Working in STEM, whether it be in academia or industry, is an exciting but challenging career choice. A report from the University and College Union found in 2016-17 academic year there were only 25 Black female professors in the UK compared to 14,000 White men. Disabled academic staff members reported feeling “intense isolation” within the university environments, whilst 89% of LGBTQ+ students felt there was a need for peer support in university.
These descriptors – gender, ethnicity, sexuality – may be used to build parts of our personal identities, but they should not be the basis for inequity, discrimination, or poor mental health. With 86% of PhD students in the UK reporting feeling some level of anxiety (2019), changes need to be made to create a community and environment in STEM that is as diverse as our areas of research.
At SULSA, we want everyone in Life Sciences to feel seen and represented, and to build a more diverse community than we currently have. With this in mind, we present Breaking Barriers in STEM: Through the Looking Glass, an action-orientated event to explore where the issues lie and identify actions to take forward to tackle these.
The event is in two parts, for the first we have four exceptional early career panellists, who will give an account of their career path to date, and some of the experiences and challenges they have had working in STEM. This aims to bring an awareness of challenges faced by specific groups within our community. After a short lunch break, we will work in breakout groups to discuss 4 key topics and possible solutions. We aim to come away from the event with a set of valuable actions that SULSA and partners can take forward.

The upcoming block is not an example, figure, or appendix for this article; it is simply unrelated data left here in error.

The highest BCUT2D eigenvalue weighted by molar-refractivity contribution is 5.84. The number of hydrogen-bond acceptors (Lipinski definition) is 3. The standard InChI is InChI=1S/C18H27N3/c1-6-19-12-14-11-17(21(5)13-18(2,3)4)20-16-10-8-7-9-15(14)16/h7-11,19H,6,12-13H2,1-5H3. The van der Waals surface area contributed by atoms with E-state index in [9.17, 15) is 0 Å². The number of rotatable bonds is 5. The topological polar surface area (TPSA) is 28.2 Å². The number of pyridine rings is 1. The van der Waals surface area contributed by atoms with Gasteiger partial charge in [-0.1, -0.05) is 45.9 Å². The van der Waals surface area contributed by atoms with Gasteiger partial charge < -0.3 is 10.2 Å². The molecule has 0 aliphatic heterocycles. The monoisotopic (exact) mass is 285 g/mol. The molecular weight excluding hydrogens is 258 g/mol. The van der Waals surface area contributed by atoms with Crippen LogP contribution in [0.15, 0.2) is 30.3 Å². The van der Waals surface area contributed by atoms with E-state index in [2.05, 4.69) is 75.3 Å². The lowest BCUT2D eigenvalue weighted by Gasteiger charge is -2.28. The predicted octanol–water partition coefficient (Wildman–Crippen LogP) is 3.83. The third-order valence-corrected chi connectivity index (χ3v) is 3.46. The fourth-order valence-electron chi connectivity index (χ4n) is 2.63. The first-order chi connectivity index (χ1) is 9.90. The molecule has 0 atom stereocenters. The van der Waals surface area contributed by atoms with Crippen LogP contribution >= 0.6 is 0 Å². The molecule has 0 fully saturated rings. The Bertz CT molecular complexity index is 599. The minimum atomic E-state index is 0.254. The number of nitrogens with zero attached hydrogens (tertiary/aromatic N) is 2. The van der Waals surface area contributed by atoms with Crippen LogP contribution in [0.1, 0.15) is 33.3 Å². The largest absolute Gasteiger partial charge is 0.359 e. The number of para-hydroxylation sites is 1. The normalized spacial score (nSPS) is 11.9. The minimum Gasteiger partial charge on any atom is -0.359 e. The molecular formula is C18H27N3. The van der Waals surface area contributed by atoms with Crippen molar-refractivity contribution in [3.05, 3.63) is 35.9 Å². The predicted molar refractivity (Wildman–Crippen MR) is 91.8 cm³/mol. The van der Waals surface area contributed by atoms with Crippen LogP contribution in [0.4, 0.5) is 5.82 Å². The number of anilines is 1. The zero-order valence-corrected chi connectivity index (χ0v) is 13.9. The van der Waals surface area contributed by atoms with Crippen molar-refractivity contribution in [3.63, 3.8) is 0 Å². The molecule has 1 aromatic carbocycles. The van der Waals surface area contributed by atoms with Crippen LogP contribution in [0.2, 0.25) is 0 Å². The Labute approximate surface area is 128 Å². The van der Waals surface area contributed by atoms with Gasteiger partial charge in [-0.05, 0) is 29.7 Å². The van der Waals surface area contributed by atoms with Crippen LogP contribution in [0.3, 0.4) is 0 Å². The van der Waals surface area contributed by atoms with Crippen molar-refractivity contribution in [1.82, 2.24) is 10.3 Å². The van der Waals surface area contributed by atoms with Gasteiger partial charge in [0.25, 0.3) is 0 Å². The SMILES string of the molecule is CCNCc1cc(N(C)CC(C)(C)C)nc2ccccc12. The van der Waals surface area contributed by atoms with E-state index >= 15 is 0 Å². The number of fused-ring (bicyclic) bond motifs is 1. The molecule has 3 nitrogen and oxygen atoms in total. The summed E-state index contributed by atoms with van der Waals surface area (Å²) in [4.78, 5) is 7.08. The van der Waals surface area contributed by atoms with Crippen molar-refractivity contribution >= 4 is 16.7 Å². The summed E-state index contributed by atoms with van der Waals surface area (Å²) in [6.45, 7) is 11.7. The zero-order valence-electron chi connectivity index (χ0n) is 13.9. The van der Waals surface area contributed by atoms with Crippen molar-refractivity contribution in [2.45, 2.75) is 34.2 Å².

Program for the day
12.00 - 12.05 Overview of the day
12.05 - 12.10 Introduction by Richard Lochhead, MSP
12.10 - 12.20 Lara Lameni
12.20 - 12.30 Diana Githwe
12.30 - 12.40 Apple Chew Yen Peng
12.40 - 12.50 Speaker tbc
12.50 - 13.30 Questions to the panel
13.30 - 14.00 Lunch and Networking break
14.00 - 14.45 Breakout sessions start
14.45 - 15.30 Feedback from breakouts and final remarks
About the panellists
Lara Lameni: 2nd year PhD student at the University of Bristol, Arctic survey STEM ambassador and featured on Bristol’s BME Powerlist in 2018 for her work organising diversity in STEM events.
Diana Githwe: 1st year PhD student at Newcastle University and author of Abundance of Melanin blog.
Apple Chew Yen Peng: 2nd year PhD student at University of Edinburgh and editor-in-chief of Edinburgh University Science Magazine.
For more information and to register your place, please visit here.